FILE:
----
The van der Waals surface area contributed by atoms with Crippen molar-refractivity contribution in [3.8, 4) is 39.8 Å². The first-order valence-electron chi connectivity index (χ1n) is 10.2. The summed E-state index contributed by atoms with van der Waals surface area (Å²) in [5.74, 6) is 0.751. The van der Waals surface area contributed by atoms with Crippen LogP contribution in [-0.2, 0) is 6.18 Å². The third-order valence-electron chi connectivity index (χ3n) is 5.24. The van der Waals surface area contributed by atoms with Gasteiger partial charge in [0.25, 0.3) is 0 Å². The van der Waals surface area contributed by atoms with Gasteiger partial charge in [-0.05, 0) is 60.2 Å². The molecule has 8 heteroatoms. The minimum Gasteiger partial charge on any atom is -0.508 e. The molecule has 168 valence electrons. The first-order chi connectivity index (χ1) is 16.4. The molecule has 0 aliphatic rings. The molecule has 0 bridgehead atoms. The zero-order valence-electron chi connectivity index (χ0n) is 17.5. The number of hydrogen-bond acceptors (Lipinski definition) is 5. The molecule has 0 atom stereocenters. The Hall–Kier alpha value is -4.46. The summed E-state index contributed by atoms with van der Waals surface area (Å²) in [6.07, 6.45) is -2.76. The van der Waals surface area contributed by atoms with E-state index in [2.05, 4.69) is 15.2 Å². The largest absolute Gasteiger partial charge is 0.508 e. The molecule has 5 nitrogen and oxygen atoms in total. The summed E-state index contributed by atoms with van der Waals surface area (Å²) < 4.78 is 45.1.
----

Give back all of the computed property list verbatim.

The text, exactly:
The van der Waals surface area contributed by atoms with Crippen molar-refractivity contribution in [3.8, 4) is 39.8 Å². The first-order valence-electron chi connectivity index (χ1n) is 10.2. The summed E-state index contributed by atoms with van der Waals surface area (Å²) in [5.74, 6) is 0.751. The van der Waals surface area contributed by atoms with Crippen LogP contribution in [-0.2, 0) is 6.18 Å². The third-order valence-electron chi connectivity index (χ3n) is 5.24. The van der Waals surface area contributed by atoms with Gasteiger partial charge in [0.25, 0.3) is 0 Å². The van der Waals surface area contributed by atoms with Gasteiger partial charge in [-0.05, 0) is 60.2 Å². The molecule has 8 heteroatoms. The minimum Gasteiger partial charge on any atom is -0.508 e. The molecule has 168 valence electrons. The first-order chi connectivity index (χ1) is 16.4. The molecule has 0 aliphatic rings. The molecule has 0 bridgehead atoms. The zero-order valence-electron chi connectivity index (χ0n) is 17.5. The number of hydrogen-bond acceptors (Lipinski definition) is 5. The molecule has 0 atom stereocenters. The Hall–Kier alpha value is -4.46. The summed E-state index contributed by atoms with van der Waals surface area (Å²) in [6.07, 6.45) is -2.76. The van der Waals surface area contributed by atoms with E-state index in [2.05, 4.69) is 15.2 Å². The largest absolute Gasteiger partial charge is 0.508 e. The molecule has 5 nitrogen and oxygen atoms in total. The summed E-state index contributed by atoms with van der Waals surface area (Å²) < 4.78 is 45.1.